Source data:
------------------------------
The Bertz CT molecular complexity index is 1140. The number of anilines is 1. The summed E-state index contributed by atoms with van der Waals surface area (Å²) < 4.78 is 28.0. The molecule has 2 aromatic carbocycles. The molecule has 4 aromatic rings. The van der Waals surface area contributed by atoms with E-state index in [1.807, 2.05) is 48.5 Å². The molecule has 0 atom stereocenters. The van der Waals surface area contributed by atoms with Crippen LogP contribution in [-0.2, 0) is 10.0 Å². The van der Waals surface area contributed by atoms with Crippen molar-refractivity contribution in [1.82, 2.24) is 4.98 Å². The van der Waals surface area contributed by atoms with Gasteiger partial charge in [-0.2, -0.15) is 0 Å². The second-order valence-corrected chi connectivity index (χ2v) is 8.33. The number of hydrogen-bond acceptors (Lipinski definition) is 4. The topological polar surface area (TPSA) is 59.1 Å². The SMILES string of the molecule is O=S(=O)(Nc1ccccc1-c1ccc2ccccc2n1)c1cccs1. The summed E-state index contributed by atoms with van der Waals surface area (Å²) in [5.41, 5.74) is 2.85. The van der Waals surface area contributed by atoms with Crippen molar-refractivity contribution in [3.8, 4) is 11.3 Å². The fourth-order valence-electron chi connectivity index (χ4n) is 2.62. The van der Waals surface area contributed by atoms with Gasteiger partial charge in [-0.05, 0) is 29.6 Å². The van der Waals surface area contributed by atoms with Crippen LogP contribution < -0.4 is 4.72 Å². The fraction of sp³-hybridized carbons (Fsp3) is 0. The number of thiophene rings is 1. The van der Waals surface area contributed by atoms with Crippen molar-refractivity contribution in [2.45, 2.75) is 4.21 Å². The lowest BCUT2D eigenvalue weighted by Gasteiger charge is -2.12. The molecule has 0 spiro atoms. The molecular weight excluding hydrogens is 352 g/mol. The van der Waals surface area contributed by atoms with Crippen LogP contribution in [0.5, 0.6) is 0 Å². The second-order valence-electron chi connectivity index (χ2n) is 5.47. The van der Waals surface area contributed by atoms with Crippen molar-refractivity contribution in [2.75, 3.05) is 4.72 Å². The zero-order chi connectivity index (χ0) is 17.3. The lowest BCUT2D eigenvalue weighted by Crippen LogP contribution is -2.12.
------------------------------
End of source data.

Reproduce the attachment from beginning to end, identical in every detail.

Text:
The Bertz CT molecular complexity index is 1140. The number of anilines is 1. The summed E-state index contributed by atoms with van der Waals surface area (Å²) < 4.78 is 28.0. The molecule has 2 aromatic carbocycles. The molecule has 4 aromatic rings. The van der Waals surface area contributed by atoms with E-state index in [1.807, 2.05) is 48.5 Å². The molecule has 0 atom stereocenters. The van der Waals surface area contributed by atoms with Crippen LogP contribution in [-0.2, 0) is 10.0 Å². The van der Waals surface area contributed by atoms with Crippen molar-refractivity contribution in [1.82, 2.24) is 4.98 Å². The van der Waals surface area contributed by atoms with Gasteiger partial charge in [-0.2, -0.15) is 0 Å². The second-order valence-corrected chi connectivity index (χ2v) is 8.33. The number of hydrogen-bond acceptors (Lipinski definition) is 4. The topological polar surface area (TPSA) is 59.1 Å². The SMILES string of the molecule is O=S(=O)(Nc1ccccc1-c1ccc2ccccc2n1)c1cccs1. The summed E-state index contributed by atoms with van der Waals surface area (Å²) in [5.41, 5.74) is 2.85. The van der Waals surface area contributed by atoms with Crippen molar-refractivity contribution in [3.8, 4) is 11.3 Å². The fourth-order valence-electron chi connectivity index (χ4n) is 2.62. The van der Waals surface area contributed by atoms with Gasteiger partial charge in [-0.05, 0) is 29.6 Å². The van der Waals surface area contributed by atoms with Crippen LogP contribution < -0.4 is 4.72 Å². The fraction of sp³-hybridized carbons (Fsp3) is 0. The number of thiophene rings is 1. The van der Waals surface area contributed by atoms with Crippen molar-refractivity contribution in [2.45, 2.75) is 4.21 Å². The lowest BCUT2D eigenvalue weighted by Gasteiger charge is -2.12. The molecule has 0 spiro atoms. The molecular weight excluding hydrogens is 352 g/mol. The van der Waals surface area contributed by atoms with Crippen LogP contribution in [0.5, 0.6) is 0 Å². The second-order valence-electron chi connectivity index (χ2n) is 5.47. The van der Waals surface area contributed by atoms with Crippen molar-refractivity contribution in [2.75, 3.05) is 4.72 Å². The zero-order chi connectivity index (χ0) is 17.3. The lowest BCUT2D eigenvalue weighted by Crippen LogP contribution is -2.12.